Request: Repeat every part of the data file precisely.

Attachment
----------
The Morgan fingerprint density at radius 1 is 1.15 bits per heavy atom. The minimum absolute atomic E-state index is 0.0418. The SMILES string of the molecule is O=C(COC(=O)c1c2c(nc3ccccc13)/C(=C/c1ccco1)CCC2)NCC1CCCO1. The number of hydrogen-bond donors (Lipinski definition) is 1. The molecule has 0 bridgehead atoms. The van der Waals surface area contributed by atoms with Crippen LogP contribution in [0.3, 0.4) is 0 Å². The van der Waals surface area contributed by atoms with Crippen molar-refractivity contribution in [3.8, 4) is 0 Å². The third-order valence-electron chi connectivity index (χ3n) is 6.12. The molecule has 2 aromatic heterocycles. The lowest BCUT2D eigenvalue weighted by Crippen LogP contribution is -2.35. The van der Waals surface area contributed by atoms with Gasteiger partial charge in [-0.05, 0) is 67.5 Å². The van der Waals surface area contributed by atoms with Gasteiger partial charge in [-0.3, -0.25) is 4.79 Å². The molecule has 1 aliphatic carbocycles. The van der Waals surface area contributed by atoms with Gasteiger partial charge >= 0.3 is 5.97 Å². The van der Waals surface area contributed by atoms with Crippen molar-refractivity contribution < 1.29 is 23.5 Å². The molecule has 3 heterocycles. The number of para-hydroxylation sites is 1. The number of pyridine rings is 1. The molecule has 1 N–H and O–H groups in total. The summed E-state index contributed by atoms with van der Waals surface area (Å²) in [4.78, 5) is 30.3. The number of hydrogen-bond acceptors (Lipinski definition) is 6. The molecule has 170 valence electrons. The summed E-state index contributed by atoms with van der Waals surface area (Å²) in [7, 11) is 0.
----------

The Morgan fingerprint density at radius 1 is 1.15 bits per heavy atom. The minimum absolute atomic E-state index is 0.0418. The SMILES string of the molecule is O=C(COC(=O)c1c2c(nc3ccccc13)/C(=C/c1ccco1)CCC2)NCC1CCCO1. The number of hydrogen-bond donors (Lipinski definition) is 1. The molecule has 0 bridgehead atoms. The van der Waals surface area contributed by atoms with Crippen LogP contribution in [0.3, 0.4) is 0 Å². The van der Waals surface area contributed by atoms with Crippen molar-refractivity contribution in [3.8, 4) is 0 Å². The third-order valence-electron chi connectivity index (χ3n) is 6.12. The molecule has 2 aromatic heterocycles. The lowest BCUT2D eigenvalue weighted by Crippen LogP contribution is -2.35. The van der Waals surface area contributed by atoms with Gasteiger partial charge in [-0.05, 0) is 67.5 Å². The van der Waals surface area contributed by atoms with Gasteiger partial charge in [-0.3, -0.25) is 4.79 Å². The molecule has 1 aliphatic carbocycles. The van der Waals surface area contributed by atoms with Gasteiger partial charge >= 0.3 is 5.97 Å². The van der Waals surface area contributed by atoms with Crippen molar-refractivity contribution < 1.29 is 23.5 Å². The molecule has 3 heterocycles. The number of para-hydroxylation sites is 1. The number of pyridine rings is 1. The molecule has 1 N–H and O–H groups in total. The summed E-state index contributed by atoms with van der Waals surface area (Å²) in [4.78, 5) is 30.3. The number of hydrogen-bond acceptors (Lipinski definition) is 6. The molecule has 170 valence electrons. The summed E-state index contributed by atoms with van der Waals surface area (Å²) in [7, 11) is 0.